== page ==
internally to produce a composite sync signal. If a composite
sync signal is to be used, it can be input to HSYNC while
VSYNC is pulled to logic HI (> +2 V).
The form of the input sync signal(s) will determine the form of
the composite sync on the composite video (COMP) and lumi-
nance (LUMA) outputs. If no equalization or serration pulses
are included in the HSYNC input there won’t be any in the
outputs. Although sync signals without equalization and serra-
tion pulses do not technically meet the video standards’ specifi-
cations, many monitors do not require these pulses in order to
display good pictures. The decision whether to include these
signals is a system tradeoff between cost and complexity and
adhering strictly to the video standards.
The HSYNC and VSYNC logic inputs have a small amount of
built-in hysteresis to avoid interpreting noisy input edges as
multiple sync edges. This is critical to proper device operation, as
the sync pulses are timed for vertical blanking interval detection.
The HSYNC and VSYNC inputs have been designed for
VIL > 1.0 V and VIH < 2.0 V for the entire temperature and
supply range of operation. The remaining logic inputs do not
have hysteresis, and their switching points are centered around
1.4 V. This allows the AD724 to directly interface to TTL or
3 V CMOS compatible outputs, as well as 5 V CMOS outputs
where VOL is less than 1.0 V.
The SELECT input is a CMOS logic level that programs the
AD724 to use a subcarrier at a 1FSC (LO) frequency or a
4FSC (HI) frequency for the appropriate standard being used.
A 4FSC clock is used directly, while a 1FSC input is multiplied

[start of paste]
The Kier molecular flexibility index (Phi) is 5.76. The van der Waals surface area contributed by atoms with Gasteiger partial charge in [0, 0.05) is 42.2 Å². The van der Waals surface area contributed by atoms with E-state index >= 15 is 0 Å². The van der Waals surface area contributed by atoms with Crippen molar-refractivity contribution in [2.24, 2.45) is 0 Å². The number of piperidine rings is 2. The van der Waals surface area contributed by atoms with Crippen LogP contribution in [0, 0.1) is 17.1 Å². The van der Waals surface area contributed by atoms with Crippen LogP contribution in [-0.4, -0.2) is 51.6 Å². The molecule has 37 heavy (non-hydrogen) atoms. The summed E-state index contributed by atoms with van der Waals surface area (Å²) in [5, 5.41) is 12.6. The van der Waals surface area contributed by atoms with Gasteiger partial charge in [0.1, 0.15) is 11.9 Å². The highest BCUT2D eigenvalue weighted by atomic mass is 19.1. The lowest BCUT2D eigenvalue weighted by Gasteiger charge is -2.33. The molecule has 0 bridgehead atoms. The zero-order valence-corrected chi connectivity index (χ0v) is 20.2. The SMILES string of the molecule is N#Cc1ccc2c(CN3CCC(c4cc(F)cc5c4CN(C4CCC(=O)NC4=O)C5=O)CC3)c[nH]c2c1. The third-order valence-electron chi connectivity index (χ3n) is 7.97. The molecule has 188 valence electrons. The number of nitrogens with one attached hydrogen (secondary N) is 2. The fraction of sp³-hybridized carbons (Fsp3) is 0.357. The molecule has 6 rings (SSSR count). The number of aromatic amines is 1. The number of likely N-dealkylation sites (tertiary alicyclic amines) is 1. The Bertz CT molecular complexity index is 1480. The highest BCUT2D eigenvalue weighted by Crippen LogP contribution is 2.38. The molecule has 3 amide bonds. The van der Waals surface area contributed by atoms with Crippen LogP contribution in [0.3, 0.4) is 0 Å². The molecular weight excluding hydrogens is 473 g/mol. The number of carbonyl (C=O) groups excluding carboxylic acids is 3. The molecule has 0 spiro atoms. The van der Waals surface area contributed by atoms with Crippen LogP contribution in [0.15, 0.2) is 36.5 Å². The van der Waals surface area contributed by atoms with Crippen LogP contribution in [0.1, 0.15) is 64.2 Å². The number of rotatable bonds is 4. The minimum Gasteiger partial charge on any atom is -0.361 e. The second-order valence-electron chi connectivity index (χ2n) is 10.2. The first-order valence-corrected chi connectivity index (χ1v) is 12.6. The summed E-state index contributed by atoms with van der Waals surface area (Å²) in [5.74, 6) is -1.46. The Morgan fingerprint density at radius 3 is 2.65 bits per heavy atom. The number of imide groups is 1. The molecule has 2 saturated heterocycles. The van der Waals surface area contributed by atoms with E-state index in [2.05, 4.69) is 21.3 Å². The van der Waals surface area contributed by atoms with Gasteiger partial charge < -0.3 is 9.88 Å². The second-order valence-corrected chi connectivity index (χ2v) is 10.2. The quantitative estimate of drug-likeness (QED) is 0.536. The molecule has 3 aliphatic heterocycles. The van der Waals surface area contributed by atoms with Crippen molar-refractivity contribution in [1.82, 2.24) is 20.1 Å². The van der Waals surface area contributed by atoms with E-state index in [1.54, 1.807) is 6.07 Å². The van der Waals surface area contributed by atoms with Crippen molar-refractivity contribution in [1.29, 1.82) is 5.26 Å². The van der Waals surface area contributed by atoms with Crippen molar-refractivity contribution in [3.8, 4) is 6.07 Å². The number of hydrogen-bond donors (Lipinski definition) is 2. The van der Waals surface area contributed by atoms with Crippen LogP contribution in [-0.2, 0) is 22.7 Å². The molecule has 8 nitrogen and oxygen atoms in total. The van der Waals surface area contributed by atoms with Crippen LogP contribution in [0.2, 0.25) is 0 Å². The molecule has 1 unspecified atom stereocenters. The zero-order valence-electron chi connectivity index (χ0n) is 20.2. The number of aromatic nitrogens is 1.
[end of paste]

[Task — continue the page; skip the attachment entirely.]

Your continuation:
up to 4FSC by an internal phase locked loop.
The FIN input can be a logic level clock at either FSC or 4FSC
frequency or can be a parallel resonant crystal at 1FSC fre-
quency. An on-chip oscillator will drive the crystal. Most crys-
tals will require a shunt capacitance of between 10 pF and
30 pF for reliable start up and proper frequency of operation.
The NTSC specification calls for a frequency accuracy of
±10 Hz
from the nominal subcarrier frequency of 3.579545 MHz. While
maintaining this accuracy in a broadcast studio might not be a
severe hardship, it can be quite expensive in a low cost con-
sumer application.
The AD724 will operate with subcarrier frequencies that deviate
quite far from those specified by the TV standards. However,
the monitor will in general not be quite so forgiving. Most moni-
tors can tolerate a subcarrier frequency that deviates several hun-
dred Hz from the nominal standard without any degradation in
picture quality. These conditions imply that the subcarrier fre-
quency accuracy is a system specification and not a specification
of the AD724 itself.
The STND pin is used to select between NTSC and PAL opera-
tion. Various blocks inside the AD724 use this input to program
their operation. Most of the more common variants of NTSC and
PAL are supported. There are, however, two known specific stan-
dards not supported. These are NTSC 4.43 and M-PAL.
Basically these two standards use most of the features of the
standard that their names imply, but use the subcarrier that is
equal to, or approximately equal to, the frequency of the other
standard. Because of the automatic programming of the filters in
the chrominance path and other timing considerations, it is not
possible to support these standards.
Layout Considerations
The AD724 is an all CMOS mixed signal part. It has separate
pins for the analog and digital +5 V and ground power supplies.